After writing my first, second and third posts in this series all in one day, I needed a bit of a break for reflection, and to catch up on other matters of life, such as pleasing my wife to be. (Yes, I am aware of 1 Corinthians 7:32-34a!) But now I am ready to come back to what various bishops have written about the Communion, and how it doesn’t matter if the wine is not distributed.
John Gladwin, Bishop of Chelmsford, wrote in his letter to his clergy:
Congregation members may need to be assured that receiving communion in one kind in no way diminishes the fullness of Christ’s presence in the sacrament of Holy Communion.
– and then in his reply to my open letter:
It has always been the case that Anglicans hold that receiving Communion in one kind we receive the full blessing of the presence of our Lord Jesus Christ.
The Bishop of Chelmsford has very likely based his advice on this which is found in a document which the Archbishops of Canterbury and York have commended:
The clergy should emphasize that while communion in both kinds is the norm in the Church of England, in faithfulness to Christ’s institution, when it is received only in one kind the fullness of the Sacrament is received none the less.
The following version of the advice has been issued apparently in the name of the N.T. Wright, Bishop of Durham, on his diocesan website:
The Bishop’s view is that congregations should now receive communion in one kind – that is bread only, with only the president receiving the wine. Congregations should be reassured that while communion in both kinds is usual within the Church of England in faithfulness to our Lord’s institution, the fullness of the Sacrament is none the less received in one kind and its validity is not in question.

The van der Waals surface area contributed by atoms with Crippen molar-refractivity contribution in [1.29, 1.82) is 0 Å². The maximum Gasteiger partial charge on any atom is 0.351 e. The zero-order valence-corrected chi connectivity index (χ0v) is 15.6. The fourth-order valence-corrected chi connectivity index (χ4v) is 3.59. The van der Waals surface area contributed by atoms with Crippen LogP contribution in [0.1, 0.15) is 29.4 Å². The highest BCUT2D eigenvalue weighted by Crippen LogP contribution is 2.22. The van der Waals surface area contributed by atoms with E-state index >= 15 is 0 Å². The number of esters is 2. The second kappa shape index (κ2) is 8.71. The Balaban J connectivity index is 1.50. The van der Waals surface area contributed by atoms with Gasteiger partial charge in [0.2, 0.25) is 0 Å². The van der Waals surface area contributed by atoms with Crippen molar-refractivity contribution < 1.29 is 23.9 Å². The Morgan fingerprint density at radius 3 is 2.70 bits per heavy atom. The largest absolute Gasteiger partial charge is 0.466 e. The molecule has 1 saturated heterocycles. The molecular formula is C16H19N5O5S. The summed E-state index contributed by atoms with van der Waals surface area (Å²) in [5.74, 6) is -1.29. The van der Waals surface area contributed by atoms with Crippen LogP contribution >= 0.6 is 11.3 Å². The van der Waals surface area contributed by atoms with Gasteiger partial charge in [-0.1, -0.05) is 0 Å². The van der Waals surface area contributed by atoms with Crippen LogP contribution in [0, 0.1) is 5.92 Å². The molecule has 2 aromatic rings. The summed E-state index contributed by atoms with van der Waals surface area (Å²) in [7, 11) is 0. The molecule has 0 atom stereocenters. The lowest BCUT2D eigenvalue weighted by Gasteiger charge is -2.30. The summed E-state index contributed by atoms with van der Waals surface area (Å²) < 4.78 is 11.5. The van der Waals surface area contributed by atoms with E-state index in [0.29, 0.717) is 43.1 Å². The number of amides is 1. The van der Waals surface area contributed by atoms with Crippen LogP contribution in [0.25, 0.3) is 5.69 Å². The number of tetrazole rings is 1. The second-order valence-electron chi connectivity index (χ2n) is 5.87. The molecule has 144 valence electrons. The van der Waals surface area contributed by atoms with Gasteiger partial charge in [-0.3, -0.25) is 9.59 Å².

The advice offered by the Diocese of St Albans is taken almost word for word from the document commended by the Archbishops. No doubt similar advice has been issued by most if not all the dioceses of the Church of England.
Interestingly, however, in their letter to their clergy the controversial Bishop of Rochester, Michael Nazir-Ali, and his suffragan the Bishop of Tonbridge, Brian Castle, have taken a very different line. They avoid any suggestion that communion in one kind is acceptable and recommend, as a temporary measure, intinction by the priest – mentioned as an alternative by the Archbishops but not at all by the Bishop of Chelmsford. Most significantly, the Rochester bishops are the only ones I have seen to offer any theological background to their advice:
St. Paul reminds us of the importance of the common cup (I Cor.10.16) … the Anglican tradition places high spiritual and theological value on sharing in the common cup and, therefore, in Communion in both kinds (Article 30).
Well done, Bishops Michael and Brian, for writing this, while carefully avoiding contradicting the Archbishops’ advice. Would that the advice that Rowan Williams and John Sentamu commended had been based not only on Catholic theology but also on the Bible and on Anglican tradition as expressed in the Thirty-Nine Articles!
I am now nearly at the end of my discussion, but I will leave that for part 5, in which I summarise the series and present my conclusions.